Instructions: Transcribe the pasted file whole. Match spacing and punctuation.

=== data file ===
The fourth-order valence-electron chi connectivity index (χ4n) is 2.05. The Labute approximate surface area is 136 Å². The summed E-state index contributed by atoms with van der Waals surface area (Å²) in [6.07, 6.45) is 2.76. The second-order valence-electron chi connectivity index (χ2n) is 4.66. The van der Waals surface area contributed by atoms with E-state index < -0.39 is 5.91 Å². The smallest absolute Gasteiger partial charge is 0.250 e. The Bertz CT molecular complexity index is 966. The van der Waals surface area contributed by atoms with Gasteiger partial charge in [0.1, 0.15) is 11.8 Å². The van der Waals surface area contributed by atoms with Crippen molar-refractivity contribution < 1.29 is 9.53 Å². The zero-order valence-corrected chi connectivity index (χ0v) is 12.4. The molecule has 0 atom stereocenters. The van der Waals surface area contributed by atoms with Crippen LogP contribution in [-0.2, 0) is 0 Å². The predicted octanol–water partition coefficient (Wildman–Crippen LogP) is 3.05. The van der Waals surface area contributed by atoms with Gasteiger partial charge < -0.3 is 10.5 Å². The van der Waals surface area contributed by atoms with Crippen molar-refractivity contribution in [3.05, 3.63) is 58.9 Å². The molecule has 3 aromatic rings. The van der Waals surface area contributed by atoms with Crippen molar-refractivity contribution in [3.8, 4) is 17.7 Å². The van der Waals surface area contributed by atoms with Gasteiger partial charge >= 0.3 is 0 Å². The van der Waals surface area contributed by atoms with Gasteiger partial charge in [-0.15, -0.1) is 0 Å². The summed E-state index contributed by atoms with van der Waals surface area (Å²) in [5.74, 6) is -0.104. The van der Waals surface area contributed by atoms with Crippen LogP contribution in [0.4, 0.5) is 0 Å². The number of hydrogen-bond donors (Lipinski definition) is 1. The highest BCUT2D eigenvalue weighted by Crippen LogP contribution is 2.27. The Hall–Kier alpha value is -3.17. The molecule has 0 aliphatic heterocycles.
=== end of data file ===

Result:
The fourth-order valence-electron chi connectivity index (χ4n) is 2.05. The Labute approximate surface area is 136 Å². The summed E-state index contributed by atoms with van der Waals surface area (Å²) in [6.07, 6.45) is 2.76. The second-order valence-electron chi connectivity index (χ2n) is 4.66. The van der Waals surface area contributed by atoms with E-state index < -0.39 is 5.91 Å². The smallest absolute Gasteiger partial charge is 0.250 e. The Bertz CT molecular complexity index is 966. The van der Waals surface area contributed by atoms with Gasteiger partial charge in [0.1, 0.15) is 11.8 Å². The van der Waals surface area contributed by atoms with Crippen molar-refractivity contribution < 1.29 is 9.53 Å². The zero-order valence-corrected chi connectivity index (χ0v) is 12.4. The molecule has 0 atom stereocenters. The van der Waals surface area contributed by atoms with Crippen LogP contribution in [-0.2, 0) is 0 Å². The predicted octanol–water partition coefficient (Wildman–Crippen LogP) is 3.05. The van der Waals surface area contributed by atoms with Gasteiger partial charge < -0.3 is 10.5 Å². The van der Waals surface area contributed by atoms with Crippen molar-refractivity contribution in [3.05, 3.63) is 58.9 Å². The molecule has 3 aromatic rings. The van der Waals surface area contributed by atoms with Crippen molar-refractivity contribution in [3.8, 4) is 17.7 Å². The van der Waals surface area contributed by atoms with Gasteiger partial charge >= 0.3 is 0 Å². The van der Waals surface area contributed by atoms with Gasteiger partial charge in [-0.15, -0.1) is 0 Å². The summed E-state index contributed by atoms with van der Waals surface area (Å²) in [5.74, 6) is -0.104. The van der Waals surface area contributed by atoms with Crippen LogP contribution in [0.4, 0.5) is 0 Å². The number of hydrogen-bond donors (Lipinski definition) is 1. The highest BCUT2D eigenvalue weighted by Crippen LogP contribution is 2.27. The Hall–Kier alpha value is -3.17. The molecule has 0 aliphatic heterocycles.